Gagosian Gallery, Britannia Street, London
11 October 2014 - 4 March 2015
The Gagosian Gallery, London recently exhibited a few select works by the renowned sculptor Richard Serra, perhaps most recognisable for his large scale steel installations. This exhibition was no different as the gallery featured the following works 'Backdoor Pipeline', 'Ramble', 'Dead Load' and 'London Cross'.
As is often the case with Serra's work, the sheer scale and mass of his sculptures dominate the space as you pass through it. The presence of these enormous forms have a breathtaking exchange that is only experienced face to face. It is only with such an interaction that you truly acknowledge and embody the physical grounding of the material and scale that Serra tends to work in.
|Ramble (2014) by Richard Serra. Photograph by Mike Bruce|
Ramble (2014) consists of a room filled with rows of oblong shaped forms that vary in size but are generally large enough to match the average height of a visitor or tower a few inches above. This immediately creates an interesting synergy between the viewer and Serra's forms, as we are made to create an instant relationship between us and this series of sculpture. The layout of these objects feels maze-like and one is compelled to meander their way through the plane of steel blocks. The distance between the blocks in some places is just wide enough to accommodate, once again emphasising the scale of the work in direct relation to the viewer. As well as appreciating the scale of each of these forms, I often felt a desire to touch them and truly appreciate their materiality and surface. There is obviously a fascination Serra has with steel and his repeated use of this material focuses the viewer's attention on just how this material functions and presents itself.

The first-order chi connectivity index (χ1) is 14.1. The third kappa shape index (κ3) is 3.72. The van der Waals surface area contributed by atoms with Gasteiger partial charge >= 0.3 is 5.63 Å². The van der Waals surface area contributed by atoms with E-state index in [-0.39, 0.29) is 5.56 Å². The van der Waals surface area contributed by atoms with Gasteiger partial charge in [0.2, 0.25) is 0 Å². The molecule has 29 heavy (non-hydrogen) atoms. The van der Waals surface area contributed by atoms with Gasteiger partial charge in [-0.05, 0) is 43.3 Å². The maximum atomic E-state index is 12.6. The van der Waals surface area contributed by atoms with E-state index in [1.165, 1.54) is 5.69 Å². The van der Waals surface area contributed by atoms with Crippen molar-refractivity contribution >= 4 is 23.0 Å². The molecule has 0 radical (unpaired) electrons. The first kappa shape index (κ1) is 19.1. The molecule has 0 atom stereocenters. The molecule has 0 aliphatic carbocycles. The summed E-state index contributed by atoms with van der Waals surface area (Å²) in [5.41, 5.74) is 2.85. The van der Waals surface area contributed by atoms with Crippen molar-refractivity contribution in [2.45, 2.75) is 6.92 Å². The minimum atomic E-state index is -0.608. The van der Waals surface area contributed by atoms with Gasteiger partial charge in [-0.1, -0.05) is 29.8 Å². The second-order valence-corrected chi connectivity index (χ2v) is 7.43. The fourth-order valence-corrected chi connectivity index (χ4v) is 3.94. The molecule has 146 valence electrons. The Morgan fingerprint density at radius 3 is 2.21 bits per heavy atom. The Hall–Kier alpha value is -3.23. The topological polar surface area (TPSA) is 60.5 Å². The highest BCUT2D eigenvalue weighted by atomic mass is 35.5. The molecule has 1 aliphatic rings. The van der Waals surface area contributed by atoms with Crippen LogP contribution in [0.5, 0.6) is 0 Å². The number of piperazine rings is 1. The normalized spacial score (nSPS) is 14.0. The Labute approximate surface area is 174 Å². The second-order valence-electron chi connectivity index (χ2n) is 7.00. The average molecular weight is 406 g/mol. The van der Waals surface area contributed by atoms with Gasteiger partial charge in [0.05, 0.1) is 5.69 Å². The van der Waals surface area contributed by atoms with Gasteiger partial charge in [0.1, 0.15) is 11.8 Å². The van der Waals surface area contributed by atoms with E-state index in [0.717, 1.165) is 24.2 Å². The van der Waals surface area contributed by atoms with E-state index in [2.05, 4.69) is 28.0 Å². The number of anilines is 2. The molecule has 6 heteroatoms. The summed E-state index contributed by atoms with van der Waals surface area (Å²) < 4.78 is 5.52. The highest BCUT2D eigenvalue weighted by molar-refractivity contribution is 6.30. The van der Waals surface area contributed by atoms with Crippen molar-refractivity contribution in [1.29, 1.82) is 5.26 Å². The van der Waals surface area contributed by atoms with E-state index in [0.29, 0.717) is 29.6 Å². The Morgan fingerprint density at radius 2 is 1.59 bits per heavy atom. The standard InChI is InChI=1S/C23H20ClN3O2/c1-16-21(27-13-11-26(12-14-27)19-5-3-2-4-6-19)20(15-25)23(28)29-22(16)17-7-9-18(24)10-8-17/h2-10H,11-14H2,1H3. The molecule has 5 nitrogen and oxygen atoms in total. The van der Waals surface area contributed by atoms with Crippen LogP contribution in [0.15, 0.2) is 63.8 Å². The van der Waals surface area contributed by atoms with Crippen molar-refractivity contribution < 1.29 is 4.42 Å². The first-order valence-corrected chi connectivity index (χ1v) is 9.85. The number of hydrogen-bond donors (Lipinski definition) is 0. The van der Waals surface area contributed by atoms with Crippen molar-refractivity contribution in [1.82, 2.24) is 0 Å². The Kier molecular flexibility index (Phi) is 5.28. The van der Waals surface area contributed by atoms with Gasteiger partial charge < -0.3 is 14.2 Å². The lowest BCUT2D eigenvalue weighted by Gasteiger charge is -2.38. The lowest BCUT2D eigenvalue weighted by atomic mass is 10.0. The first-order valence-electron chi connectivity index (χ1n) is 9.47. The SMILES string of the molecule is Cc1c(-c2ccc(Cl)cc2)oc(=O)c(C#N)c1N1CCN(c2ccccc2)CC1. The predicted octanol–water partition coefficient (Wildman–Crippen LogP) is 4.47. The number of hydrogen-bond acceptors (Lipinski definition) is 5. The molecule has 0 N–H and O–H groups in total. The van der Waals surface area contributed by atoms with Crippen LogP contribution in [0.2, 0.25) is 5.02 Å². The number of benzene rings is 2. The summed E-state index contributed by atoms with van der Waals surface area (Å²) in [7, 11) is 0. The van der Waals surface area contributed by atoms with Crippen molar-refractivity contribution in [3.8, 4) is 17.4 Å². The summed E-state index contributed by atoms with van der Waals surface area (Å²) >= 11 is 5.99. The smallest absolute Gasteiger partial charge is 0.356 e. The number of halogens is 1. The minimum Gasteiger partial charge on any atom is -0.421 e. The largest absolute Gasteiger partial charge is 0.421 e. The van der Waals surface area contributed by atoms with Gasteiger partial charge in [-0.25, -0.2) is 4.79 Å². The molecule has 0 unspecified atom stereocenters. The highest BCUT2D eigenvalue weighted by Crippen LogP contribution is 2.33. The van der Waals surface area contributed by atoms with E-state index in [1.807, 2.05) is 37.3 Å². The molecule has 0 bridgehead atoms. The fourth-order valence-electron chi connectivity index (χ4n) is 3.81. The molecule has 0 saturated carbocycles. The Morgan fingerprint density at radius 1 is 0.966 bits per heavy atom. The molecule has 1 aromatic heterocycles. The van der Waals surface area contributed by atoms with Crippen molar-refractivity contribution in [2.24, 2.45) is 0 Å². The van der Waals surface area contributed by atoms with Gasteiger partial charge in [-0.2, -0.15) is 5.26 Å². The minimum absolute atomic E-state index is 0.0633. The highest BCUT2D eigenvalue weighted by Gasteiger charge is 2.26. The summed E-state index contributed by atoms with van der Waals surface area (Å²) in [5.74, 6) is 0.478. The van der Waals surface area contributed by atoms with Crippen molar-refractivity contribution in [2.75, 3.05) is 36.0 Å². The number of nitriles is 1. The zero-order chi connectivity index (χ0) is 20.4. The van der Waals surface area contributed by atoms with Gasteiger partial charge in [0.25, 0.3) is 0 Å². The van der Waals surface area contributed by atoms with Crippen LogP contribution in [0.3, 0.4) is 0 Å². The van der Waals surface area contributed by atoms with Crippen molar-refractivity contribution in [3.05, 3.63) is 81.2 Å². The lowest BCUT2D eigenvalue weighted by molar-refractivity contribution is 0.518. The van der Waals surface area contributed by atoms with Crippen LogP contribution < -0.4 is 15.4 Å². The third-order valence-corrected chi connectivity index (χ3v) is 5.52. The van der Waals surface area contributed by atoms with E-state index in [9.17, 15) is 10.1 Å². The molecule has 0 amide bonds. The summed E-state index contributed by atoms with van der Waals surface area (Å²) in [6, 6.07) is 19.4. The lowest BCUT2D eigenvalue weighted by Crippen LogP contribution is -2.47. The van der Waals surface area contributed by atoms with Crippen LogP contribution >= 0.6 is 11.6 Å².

|Backdoor Pipeline (2010) by Richard Serra. Photograph by Mike Bruce|
A separate space housed Backdoor Pipeline (2010), a fifteen metre curved corridor that has a cavern like quality. There was something unusually organic about the form of this corridor, like a passageway leading underground or the path into a cave. Perhaps this felt even more so due to the weathering of the steel and how sound echoes and travels through the space. The slight curve in the work was just enough that at a certain point inside the sculpture you couldn't see the light at the opposite end of the tunnel. I noticed how I struggled to maintain a series of clear steps through the corridor. I found that the curve actually threw my balance off slightly and I would wobble or become overwhelmed in the height of the steel above me, that my feet would wander off kilter. There certainly was something odd about the passage from the inside that I couldn't quite place, but wasn't unpleasant.
|London Cross (2014) by Richard Serra. Photograph by Mike Bruce.|
Perhaps my personal favourite piece from the exhibition is London Cross (2014) which bisects one of the galleries with two sheets of steel, crossed over on top of one another. What I felt worked so well about this work was how it used the geometry of the white cube to bisect the space down its diagonal, and standing in each half of the divide felt like two completely independent spaces. I studied the corners of the room where the sheets of metal appeared to seamlessly continue into the walls. The way the steel crossed the room felt like extensions of what existing features were already there. Again that Serra used to correspond to the height of a visitor, enough to create a boundary that you couldn't quite look over, and yet not too dominating that it just felt like confronting barricade. It was an architectural sculpture that worked so well in its simplicity.
Serra continues to be one of the leading artists creating such monumentally works that engage with its visitors still on an intimate level. Serra's work can make you feel very small, in every possible way: in size, weight and general physicality. In doing so, you become unwittingly hyper aware of your own body and its vastly different characteristics.